I originally watched the movie version of Blood Sport, after the Just Desserts mystery discussion group used that Dick Francis novel for one of its monthly mystery discussions. Quite a bit of the novel was changed to turn it into a vehicle for Ian McShane (Deadwood, Lovejoy, Kings) as Francis’ investigator David Cleveland. As an adaptation, I found Blood Sport somewhat lacking…especially considering the powerful depression/suicide subtext of the original novel which is downplayed here. However, ignoring that novel, the movie Blood Sport itself was actually pretty good…which convinced me to watch the other two stories in this 3-DVD set. Admittedly, I haven’t read either Twice Shy or In the Frame, so I can’t comment on how well they serve as adaptations of Dick Francis novels, but as movies (or TV-movies), they’re also quite good. McShane can play both charming and dangerous equally well, which is necessary for the role of Cleveland. And the British horse-world scene is well represented in all three tales. If you’re looking for a set of solid mystery-thrillers with a British flavor and lots of horses, I recommend The Dick Francis Mysteries. If you’re looking for faithful adaptations of Dick Francis novels, be forewarned that these may play a bit fast and loose!

(The stories included in this DVD set are also available in print format: Twice Shy, Blood Sport, and In the Frame.)

( Internet Movie Database entry for In the Frame ) | ( Internet Movie Database entry for Blood Sport ) | ( Internet Movie Database entry for Twice Shy )

Recommended by Scott C.
Bennett Martin Public Library

formatdvddirtyjobs-1Dirty Jobs with Mike Rowe – Collection 1
(DVD Dirty)

My wife and I have made the watching of Dirty Jobs a “must see TV” event. Every week, host Mike Rowe finds himself learning the ins-and-outs of a new job, somewhere in the United States (although there have been a few “overseas” episodes as well). Most of these jobs are of the filthy and pungent variety, from garbage collectors and sewer workers to hot tar roofers and big animal veterinarians. The “gross-out” factor is one of the show’s appeals, however that’s just a “surface” factor. Beneath the disgusting appearance of many of these jobs, Mike is paying heartfelt tribute to the men and women across our country who do such jobs for a living, wading hip-deep daily into disgusting and thankless tasks that most of us would try to avoid. I’ve gained a serious appreciation for the unsung individuals who do what I could never do. Hour-long episodes of the TV show usually feature Mike in anywhere from 1 to 3 different jobs (depending on how much humor and/or fascination he can wring out of the experience). Each DVD set pulls 24 different jobs together, though not necessarily in the exact same pairings as were shown on TV. Episodes from this Collection 1 set that I would highlight include: Pig Farmer, Ostrich Rancher, Disaster Cleaner-Upper, Coal Miner, Fuel Tank Cleaner, and the infamous Monkey Caretaker (in which Mike and his entire filming/production crew are terrorized by a small but vocal monkey in Africa).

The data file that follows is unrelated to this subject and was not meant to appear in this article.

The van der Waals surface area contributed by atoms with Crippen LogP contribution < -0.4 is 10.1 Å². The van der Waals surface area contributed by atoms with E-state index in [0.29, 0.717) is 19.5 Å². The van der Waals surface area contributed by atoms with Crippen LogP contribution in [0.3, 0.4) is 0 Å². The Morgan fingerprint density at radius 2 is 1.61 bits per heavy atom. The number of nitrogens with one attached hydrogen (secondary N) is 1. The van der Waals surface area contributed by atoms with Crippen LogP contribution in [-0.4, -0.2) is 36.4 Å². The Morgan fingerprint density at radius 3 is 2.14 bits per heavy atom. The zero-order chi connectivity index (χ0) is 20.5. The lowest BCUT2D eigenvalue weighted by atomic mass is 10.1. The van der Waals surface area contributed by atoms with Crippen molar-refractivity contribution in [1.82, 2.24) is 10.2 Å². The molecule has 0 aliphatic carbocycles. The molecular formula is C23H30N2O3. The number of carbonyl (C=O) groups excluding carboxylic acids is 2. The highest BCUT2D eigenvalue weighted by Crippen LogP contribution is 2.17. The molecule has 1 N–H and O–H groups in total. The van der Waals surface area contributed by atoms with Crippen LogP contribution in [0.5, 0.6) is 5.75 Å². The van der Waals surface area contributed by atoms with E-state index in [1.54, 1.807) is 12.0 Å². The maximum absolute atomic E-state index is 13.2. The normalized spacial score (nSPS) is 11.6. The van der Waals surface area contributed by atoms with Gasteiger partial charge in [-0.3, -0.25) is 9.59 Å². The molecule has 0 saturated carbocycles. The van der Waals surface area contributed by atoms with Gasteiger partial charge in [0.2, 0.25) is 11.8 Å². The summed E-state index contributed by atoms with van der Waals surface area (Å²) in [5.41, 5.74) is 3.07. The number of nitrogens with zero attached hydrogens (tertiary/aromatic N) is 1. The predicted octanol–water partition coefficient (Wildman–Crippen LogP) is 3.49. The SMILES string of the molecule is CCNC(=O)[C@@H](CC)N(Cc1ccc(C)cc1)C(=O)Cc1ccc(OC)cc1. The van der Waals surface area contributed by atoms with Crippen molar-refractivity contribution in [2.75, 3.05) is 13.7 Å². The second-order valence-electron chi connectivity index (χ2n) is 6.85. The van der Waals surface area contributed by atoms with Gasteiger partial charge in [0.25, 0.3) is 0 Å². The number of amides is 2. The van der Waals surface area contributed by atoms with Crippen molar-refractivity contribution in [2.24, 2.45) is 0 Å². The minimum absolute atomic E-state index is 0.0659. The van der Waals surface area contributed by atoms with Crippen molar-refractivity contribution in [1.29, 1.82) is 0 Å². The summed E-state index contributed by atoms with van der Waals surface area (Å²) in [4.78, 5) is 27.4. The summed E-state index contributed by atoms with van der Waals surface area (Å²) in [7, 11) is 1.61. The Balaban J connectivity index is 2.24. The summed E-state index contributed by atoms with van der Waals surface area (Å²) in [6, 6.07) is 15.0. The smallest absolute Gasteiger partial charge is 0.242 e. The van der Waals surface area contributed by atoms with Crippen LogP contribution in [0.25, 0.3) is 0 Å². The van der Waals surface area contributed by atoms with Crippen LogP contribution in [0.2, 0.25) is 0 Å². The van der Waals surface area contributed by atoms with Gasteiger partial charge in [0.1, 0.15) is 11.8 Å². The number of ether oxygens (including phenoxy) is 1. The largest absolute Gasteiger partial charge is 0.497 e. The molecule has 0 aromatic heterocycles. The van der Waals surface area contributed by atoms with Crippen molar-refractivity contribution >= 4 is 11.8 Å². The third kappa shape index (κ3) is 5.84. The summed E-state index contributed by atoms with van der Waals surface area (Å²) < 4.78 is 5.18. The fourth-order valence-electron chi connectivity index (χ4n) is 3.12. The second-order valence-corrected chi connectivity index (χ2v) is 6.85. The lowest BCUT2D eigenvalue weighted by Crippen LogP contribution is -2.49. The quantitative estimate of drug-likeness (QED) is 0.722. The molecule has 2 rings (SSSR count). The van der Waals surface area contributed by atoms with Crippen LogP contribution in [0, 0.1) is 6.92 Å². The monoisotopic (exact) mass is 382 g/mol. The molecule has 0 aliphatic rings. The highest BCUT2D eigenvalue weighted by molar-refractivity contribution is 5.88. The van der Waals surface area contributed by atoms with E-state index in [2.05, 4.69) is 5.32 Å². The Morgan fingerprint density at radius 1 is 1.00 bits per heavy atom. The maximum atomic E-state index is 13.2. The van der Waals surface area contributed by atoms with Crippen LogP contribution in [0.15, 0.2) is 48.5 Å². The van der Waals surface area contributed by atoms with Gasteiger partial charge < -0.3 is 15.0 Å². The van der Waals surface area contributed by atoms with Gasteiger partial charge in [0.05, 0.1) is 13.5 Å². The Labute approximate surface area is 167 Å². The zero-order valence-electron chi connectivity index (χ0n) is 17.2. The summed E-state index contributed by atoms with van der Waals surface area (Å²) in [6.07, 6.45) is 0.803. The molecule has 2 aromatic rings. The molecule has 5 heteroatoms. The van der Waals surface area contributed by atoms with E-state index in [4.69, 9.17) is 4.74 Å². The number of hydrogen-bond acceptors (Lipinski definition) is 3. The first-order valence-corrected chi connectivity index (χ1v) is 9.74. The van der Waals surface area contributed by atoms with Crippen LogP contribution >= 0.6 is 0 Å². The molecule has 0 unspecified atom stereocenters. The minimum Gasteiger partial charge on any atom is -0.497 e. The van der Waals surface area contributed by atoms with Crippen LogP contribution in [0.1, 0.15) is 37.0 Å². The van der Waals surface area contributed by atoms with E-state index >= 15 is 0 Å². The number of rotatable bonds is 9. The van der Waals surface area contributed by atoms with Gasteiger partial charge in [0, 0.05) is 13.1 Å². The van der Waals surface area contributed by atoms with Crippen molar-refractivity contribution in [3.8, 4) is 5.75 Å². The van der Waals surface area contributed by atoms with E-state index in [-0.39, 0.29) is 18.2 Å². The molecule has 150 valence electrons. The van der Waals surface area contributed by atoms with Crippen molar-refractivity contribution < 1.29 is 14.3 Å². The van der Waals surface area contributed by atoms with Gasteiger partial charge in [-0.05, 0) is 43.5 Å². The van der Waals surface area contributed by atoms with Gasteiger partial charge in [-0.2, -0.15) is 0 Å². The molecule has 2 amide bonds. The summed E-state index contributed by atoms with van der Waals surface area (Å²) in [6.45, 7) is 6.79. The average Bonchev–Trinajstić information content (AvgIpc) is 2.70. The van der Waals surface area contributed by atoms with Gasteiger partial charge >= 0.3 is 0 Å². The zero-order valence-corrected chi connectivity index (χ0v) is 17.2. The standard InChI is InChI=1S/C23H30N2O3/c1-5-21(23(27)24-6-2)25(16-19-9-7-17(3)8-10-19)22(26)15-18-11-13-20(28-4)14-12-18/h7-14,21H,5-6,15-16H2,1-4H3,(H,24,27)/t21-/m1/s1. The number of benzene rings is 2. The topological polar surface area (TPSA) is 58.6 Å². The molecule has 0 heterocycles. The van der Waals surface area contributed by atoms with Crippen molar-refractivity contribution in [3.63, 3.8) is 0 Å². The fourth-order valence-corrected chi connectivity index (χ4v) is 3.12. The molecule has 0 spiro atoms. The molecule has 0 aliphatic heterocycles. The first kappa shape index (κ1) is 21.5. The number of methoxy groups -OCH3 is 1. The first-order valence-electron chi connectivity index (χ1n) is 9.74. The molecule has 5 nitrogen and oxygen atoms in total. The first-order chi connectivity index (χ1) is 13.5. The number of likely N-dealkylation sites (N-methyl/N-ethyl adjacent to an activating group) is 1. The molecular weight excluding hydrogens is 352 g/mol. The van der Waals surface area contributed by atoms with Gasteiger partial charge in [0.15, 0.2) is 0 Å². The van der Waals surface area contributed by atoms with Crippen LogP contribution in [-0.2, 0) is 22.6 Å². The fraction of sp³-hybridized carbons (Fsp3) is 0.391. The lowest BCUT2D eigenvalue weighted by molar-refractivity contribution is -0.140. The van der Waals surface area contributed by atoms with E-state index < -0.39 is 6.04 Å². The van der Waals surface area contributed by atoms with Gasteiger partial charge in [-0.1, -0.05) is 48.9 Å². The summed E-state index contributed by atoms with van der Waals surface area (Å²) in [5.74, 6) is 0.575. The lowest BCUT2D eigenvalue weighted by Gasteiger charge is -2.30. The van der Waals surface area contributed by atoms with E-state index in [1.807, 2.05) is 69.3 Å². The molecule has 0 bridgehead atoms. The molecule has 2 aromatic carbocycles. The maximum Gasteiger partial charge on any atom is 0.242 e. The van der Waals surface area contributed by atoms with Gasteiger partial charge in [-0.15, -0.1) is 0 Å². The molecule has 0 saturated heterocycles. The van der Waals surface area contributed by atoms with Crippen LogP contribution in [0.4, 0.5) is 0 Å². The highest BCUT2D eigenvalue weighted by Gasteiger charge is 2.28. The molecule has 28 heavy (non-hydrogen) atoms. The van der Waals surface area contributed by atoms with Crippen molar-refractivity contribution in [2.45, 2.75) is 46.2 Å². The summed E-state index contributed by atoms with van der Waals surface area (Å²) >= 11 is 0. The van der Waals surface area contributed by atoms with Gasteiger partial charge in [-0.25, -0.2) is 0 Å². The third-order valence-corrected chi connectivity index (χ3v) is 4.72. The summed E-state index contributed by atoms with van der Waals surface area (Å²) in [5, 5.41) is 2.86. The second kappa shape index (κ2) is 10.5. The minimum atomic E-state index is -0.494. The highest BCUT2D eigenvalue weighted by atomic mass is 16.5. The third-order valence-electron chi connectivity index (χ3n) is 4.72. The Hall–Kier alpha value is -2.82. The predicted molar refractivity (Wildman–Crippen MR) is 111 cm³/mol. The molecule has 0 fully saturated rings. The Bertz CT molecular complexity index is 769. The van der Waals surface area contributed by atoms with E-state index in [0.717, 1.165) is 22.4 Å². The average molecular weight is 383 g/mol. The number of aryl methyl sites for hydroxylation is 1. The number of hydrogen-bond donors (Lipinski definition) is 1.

( Internet Movie Database entry for this series ) | ( official Dirty Jobs web site on ) | ( List of Dirty Jobs episodes on Wikipedia )

Recommended by Scott C.
Bennett Martin Public Library

last updated March 2023
* Please Note: The presence of a link on this site does not constitute an endorsement by Lincoln City Libraries.